What is is like to be the recipient of supreme service? Have you ever been really surprised by someone’s kindness, love or service? There are times when you are receiving supreme service it can be overwhelming. Supreme service is heartfelt giving.
This kind of giving isn’t measured. You can tell someone’s not serving for some kind of compensation. It’s done out of pure joy. Enjoy listening to this fun episode on offering even more supreme service. It’s really a lot of fun!
Thank you for listening. (Or you can read the transcription below)
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Thank you for joining us for this podcast episode 029 of
True Connections with Weston Jolly
Thank you all for listening to today’s True Connections with Weston Jolly podcast; Supreme Service.
Let me introduce this topic by telling you an unusual story of supreme service. A friend of mine recently wrote me that he would be flying into Phoenix in the next couple of days, and he’d have a very short layover. He asked if we could have quick dinner. Excitedly, I responded “yes” and began planning where we might go “off campus” so we wouldn’t have to eat any of that dreaded airport food. Our timetable would be tight as he had less than three hours in between flights.
I had arranged a restaurant that was very close the airport that would have great ambience to our having a phenomenal conversation and quick meal. Everything was set. The day of our getting together arrived and my friend texted me that his flight leaving California was delayed. I thought to myself, Oh boy, how’s this going to work. I texted him back to update me as he could.
Through many texts back and forth and my contemplating abandoning the whole idea of trying to get together, I found myself driving hurriedly to the airport where we’d find something a place to eat on the fly as we’d only have about 45 minutes. My friend had just come up the escalator and I’d just walked out of an elevator from the airport parking lot when we saw one another we excitedly hugged. I looked up and there was a simple, fast food restaurant where I knew we could at least get a salad. My friend and I were already talking a mile-a-minute when we placed our food orders.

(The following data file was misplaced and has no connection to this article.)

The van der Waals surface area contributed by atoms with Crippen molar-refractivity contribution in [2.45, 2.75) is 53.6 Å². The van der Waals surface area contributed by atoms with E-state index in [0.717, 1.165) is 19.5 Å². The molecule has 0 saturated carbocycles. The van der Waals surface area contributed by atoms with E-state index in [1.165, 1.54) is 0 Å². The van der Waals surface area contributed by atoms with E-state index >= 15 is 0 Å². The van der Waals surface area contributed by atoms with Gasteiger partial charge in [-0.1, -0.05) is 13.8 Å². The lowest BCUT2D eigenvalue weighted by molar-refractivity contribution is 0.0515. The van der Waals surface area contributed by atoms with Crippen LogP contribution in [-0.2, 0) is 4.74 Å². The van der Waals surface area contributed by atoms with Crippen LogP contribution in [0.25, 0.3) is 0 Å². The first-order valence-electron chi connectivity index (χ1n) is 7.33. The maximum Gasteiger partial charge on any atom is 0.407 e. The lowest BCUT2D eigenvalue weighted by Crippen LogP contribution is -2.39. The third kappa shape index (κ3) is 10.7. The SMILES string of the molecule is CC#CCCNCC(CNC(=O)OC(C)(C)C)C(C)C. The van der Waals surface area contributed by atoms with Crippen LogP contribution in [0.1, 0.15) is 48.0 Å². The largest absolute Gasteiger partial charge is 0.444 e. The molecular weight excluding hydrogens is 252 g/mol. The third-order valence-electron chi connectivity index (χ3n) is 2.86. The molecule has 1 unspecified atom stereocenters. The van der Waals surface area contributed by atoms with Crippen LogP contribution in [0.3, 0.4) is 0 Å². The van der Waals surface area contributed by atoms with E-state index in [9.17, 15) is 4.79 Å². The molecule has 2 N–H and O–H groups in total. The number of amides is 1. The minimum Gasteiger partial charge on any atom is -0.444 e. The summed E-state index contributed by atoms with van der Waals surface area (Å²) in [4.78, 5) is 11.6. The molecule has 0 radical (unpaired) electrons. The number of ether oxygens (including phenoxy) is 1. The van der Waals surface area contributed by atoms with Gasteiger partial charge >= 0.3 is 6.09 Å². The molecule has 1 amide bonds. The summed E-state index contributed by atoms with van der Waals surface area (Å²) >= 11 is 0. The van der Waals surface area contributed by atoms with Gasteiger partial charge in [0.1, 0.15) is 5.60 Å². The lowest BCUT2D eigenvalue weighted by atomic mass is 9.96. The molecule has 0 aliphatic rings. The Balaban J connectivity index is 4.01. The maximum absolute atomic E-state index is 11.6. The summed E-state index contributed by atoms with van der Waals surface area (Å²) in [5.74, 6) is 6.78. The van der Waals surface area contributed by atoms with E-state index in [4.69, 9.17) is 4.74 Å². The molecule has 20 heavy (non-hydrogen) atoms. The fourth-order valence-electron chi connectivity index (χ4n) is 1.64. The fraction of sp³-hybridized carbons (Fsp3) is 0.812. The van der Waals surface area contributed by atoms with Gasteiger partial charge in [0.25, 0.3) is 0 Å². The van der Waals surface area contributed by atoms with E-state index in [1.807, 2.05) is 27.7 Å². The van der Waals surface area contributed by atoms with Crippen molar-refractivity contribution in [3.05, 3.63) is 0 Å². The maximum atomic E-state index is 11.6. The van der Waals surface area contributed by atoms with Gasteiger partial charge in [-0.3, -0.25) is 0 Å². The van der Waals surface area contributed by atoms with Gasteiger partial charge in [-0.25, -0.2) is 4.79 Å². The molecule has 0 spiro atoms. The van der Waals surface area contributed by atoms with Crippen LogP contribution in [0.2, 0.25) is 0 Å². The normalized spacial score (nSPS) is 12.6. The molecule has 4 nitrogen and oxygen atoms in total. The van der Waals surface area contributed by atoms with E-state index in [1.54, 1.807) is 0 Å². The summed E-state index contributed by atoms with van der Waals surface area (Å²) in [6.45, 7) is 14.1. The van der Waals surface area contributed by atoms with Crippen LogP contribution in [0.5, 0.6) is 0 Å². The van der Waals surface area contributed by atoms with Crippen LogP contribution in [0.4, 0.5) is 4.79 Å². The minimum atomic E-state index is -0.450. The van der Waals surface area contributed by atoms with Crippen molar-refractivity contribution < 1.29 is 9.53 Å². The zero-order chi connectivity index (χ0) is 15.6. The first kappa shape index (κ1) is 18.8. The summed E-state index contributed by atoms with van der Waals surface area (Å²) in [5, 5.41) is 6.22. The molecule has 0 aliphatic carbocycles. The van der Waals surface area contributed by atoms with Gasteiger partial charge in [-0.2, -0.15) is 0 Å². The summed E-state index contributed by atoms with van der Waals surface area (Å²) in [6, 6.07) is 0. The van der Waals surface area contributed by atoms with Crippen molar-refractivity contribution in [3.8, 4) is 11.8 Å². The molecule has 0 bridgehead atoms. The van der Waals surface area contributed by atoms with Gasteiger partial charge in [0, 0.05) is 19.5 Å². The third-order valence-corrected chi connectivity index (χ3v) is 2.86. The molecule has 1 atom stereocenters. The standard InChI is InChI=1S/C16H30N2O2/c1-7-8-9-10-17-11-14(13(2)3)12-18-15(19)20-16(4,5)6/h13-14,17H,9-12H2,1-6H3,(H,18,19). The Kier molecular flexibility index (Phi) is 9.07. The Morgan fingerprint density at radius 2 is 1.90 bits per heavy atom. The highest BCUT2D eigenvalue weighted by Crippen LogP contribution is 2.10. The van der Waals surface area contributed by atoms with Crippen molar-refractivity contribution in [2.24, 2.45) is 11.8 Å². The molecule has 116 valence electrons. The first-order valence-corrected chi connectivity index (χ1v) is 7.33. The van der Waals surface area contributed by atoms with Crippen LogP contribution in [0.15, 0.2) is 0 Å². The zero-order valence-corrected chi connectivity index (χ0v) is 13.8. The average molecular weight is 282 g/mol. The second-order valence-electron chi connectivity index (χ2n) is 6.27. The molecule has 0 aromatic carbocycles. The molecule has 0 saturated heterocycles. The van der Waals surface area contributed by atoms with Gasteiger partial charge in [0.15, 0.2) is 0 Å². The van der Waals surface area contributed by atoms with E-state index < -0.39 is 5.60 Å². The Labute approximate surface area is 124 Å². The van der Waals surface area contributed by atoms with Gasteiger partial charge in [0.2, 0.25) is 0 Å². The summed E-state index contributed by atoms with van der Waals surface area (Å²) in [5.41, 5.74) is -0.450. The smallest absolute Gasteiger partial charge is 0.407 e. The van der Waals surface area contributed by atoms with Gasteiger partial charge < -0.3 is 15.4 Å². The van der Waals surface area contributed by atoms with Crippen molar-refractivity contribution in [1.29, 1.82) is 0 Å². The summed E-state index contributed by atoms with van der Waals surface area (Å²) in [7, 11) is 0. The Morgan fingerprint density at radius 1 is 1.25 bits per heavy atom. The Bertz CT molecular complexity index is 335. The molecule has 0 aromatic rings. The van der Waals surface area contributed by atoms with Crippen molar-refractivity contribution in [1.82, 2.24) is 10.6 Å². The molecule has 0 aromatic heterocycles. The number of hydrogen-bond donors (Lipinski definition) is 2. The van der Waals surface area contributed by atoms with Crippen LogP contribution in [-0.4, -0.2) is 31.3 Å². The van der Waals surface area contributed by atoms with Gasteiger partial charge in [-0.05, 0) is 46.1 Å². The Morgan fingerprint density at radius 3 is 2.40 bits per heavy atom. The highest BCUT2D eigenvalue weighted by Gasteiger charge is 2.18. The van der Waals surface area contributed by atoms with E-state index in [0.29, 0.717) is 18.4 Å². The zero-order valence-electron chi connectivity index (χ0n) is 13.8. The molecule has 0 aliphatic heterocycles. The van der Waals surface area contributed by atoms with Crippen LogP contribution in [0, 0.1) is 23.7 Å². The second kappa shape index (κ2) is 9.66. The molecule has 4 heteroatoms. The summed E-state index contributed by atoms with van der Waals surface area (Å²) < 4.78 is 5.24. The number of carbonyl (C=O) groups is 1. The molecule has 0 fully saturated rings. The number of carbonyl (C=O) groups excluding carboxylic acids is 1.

Upon paying for the meal, a very kind and nondescript cashier said, “thank you Mr. Jolly.” I smiled at her attentiveness as I was handed back my credit card, I nodded and continued the conversation with my friend. We sat at a tiny table that was barely big enough to hold our meals and a couple drinks. My friend is originally from the Midwest and he has spent some considerable time in New York so the pace of our conversation can really hum. You might have noticed that I can talk quickly too and we were both talking hurriedly.
To my surprise, our cashier came from behind the counter and was now serving us our food. She placed the meals before us correctly knowing who’s meal was who’s and then asked, “Is there anything more I can get you?” I thought within myself what is this? We’re in a fast food place at the airport and no one serves you food to your table. My friend then asked, “Can you tell me where we can get some water?”
Our cashier/waitress said, “I’ll get it.” She then looked at me and said, “would you like one?” I was overwhelmed by her politeness and simply said, “Sure.” She smiled and proceeded to get our waters. She dropped them off and disappeared like someone serving at a truly nice restaurant not wanting to bother us in our deep conversation. I finally wasn’t talking, quite a feat I know, and I put my fork into my salad and came up with a piece of chicken.
Since I’m vegetarian this was a problem and I looked down and my whole salad and it was covered with chunks of white meat. I didn’t order any chicken so I grabbed my meal and went back to the counter. Smiling, I said, “I’m so sorry but I don’t think I ordered any meat on my salad.” The cashier pointed to the expansive menu that was practically the length of the whole restaurant where I read, “Asian Salad with Chicken.”
Embarrassed now, I said, “I’m sorry I didn’t see the chicken part… I’ll just pick the chicken out.” The cashier said, “No, I’ll take care of it” while grabbing the clear claim shell containing my meal from my right hand. I said, “Okay” and hustled back to the table because I didn’t want to miss a word of talking with my friend. Within a couple of minutes my completely new salad was delivered again at our table by the only other employee of the restaurant beyond the cook. I nodded again in gratitude expecting to be left alone as our cashier turned waitress said, “Would either of you like a little bread?”
My friend said, “Sure!” knowing good and well we weren’t eating in a restaurant with a fine white linen table cloth. Our waitress looked at me and I followed my friend’s lead and I again nodded my head. She left as quick as she’d come and was back again with fresh bread. To be fair, we were eating in a fast-food bakery. But still when was the last time you were served bread with fast food meal at an airport?
While we weren’t served butter in a special handcrafted butter dish made from China it was delivered on a while plate instead someone dropping the foil wrapped square cubes of butter on the table or in a bag or saying “It’s over in the condiment area.” I kept thinking to myself, What’s going on here? My friend is no spiritual slouch and he too clearly recognized that we were getting VIP treatment. I was smiling because my friend was smiling but we remain focused on catching up as fast as we could. Time was ticking.